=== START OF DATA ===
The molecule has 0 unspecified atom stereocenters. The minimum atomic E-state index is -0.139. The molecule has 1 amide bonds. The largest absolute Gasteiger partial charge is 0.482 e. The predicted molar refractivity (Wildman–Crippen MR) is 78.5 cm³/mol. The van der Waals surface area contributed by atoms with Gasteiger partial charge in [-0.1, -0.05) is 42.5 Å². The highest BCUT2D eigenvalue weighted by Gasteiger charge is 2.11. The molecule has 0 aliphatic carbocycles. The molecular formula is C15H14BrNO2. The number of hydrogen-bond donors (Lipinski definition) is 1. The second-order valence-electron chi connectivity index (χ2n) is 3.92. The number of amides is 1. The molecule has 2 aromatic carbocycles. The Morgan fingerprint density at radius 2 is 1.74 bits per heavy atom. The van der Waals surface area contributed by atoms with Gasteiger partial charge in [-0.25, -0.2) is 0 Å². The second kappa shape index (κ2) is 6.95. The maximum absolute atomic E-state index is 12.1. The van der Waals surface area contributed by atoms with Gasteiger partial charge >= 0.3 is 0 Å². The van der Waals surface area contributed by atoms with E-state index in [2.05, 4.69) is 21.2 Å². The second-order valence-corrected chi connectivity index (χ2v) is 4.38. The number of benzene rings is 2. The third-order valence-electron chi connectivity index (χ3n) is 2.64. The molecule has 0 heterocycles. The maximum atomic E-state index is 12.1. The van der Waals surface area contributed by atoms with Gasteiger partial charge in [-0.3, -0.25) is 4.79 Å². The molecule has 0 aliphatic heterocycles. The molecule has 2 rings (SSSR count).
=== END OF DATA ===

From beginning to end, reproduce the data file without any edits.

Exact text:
The molecule has 0 unspecified atom stereocenters. The minimum atomic E-state index is -0.139. The molecule has 1 amide bonds. The largest absolute Gasteiger partial charge is 0.482 e. The predicted molar refractivity (Wildman–Crippen MR) is 78.5 cm³/mol. The van der Waals surface area contributed by atoms with Gasteiger partial charge in [-0.1, -0.05) is 42.5 Å². The highest BCUT2D eigenvalue weighted by Gasteiger charge is 2.11. The molecule has 0 aliphatic carbocycles. The molecular formula is C15H14BrNO2. The number of hydrogen-bond donors (Lipinski definition) is 1. The second-order valence-electron chi connectivity index (χ2n) is 3.92. The number of amides is 1. The molecule has 2 aromatic carbocycles. The Morgan fingerprint density at radius 2 is 1.74 bits per heavy atom. The van der Waals surface area contributed by atoms with Gasteiger partial charge in [-0.25, -0.2) is 0 Å². The second kappa shape index (κ2) is 6.95. The maximum absolute atomic E-state index is 12.1. The van der Waals surface area contributed by atoms with Gasteiger partial charge >= 0.3 is 0 Å². The van der Waals surface area contributed by atoms with E-state index in [2.05, 4.69) is 21.2 Å². The second-order valence-corrected chi connectivity index (χ2v) is 4.38. The number of benzene rings is 2. The third-order valence-electron chi connectivity index (χ3n) is 2.64. The molecule has 0 heterocycles. The maximum atomic E-state index is 12.1. The van der Waals surface area contributed by atoms with Gasteiger partial charge in [-0.3, -0.25) is 4.79 Å². The molecule has 0 aliphatic heterocycles. The molecule has 2 rings (SSSR count).